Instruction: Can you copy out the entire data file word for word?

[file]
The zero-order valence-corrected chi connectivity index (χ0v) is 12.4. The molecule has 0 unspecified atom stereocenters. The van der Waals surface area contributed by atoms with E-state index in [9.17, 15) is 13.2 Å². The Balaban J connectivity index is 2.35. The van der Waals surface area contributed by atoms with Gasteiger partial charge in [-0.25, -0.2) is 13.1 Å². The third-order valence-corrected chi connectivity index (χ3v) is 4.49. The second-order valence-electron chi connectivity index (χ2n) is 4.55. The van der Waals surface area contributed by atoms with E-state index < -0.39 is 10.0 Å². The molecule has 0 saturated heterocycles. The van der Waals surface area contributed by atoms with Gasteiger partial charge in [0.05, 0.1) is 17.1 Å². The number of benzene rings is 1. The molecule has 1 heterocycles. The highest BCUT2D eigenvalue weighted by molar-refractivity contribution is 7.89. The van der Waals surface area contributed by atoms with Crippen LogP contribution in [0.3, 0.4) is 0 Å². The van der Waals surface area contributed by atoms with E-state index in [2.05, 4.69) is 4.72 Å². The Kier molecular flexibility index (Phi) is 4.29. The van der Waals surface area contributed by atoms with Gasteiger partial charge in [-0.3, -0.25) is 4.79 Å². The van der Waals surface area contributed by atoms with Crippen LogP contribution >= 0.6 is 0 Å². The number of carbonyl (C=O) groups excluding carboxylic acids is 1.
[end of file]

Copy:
The zero-order valence-corrected chi connectivity index (χ0v) is 12.4. The molecule has 0 unspecified atom stereocenters. The van der Waals surface area contributed by atoms with E-state index in [9.17, 15) is 13.2 Å². The Balaban J connectivity index is 2.35. The van der Waals surface area contributed by atoms with Gasteiger partial charge in [-0.25, -0.2) is 13.1 Å². The third-order valence-corrected chi connectivity index (χ3v) is 4.49. The second-order valence-electron chi connectivity index (χ2n) is 4.55. The van der Waals surface area contributed by atoms with E-state index < -0.39 is 10.0 Å². The molecule has 0 saturated heterocycles. The van der Waals surface area contributed by atoms with Gasteiger partial charge in [0.05, 0.1) is 17.1 Å². The number of benzene rings is 1. The molecule has 1 heterocycles. The highest BCUT2D eigenvalue weighted by molar-refractivity contribution is 7.89. The van der Waals surface area contributed by atoms with Crippen LogP contribution in [0.3, 0.4) is 0 Å². The van der Waals surface area contributed by atoms with E-state index in [2.05, 4.69) is 4.72 Å². The Kier molecular flexibility index (Phi) is 4.29. The van der Waals surface area contributed by atoms with Gasteiger partial charge in [-0.3, -0.25) is 4.79 Å². The van der Waals surface area contributed by atoms with Crippen LogP contribution >= 0.6 is 0 Å². The number of carbonyl (C=O) groups excluding carboxylic acids is 1.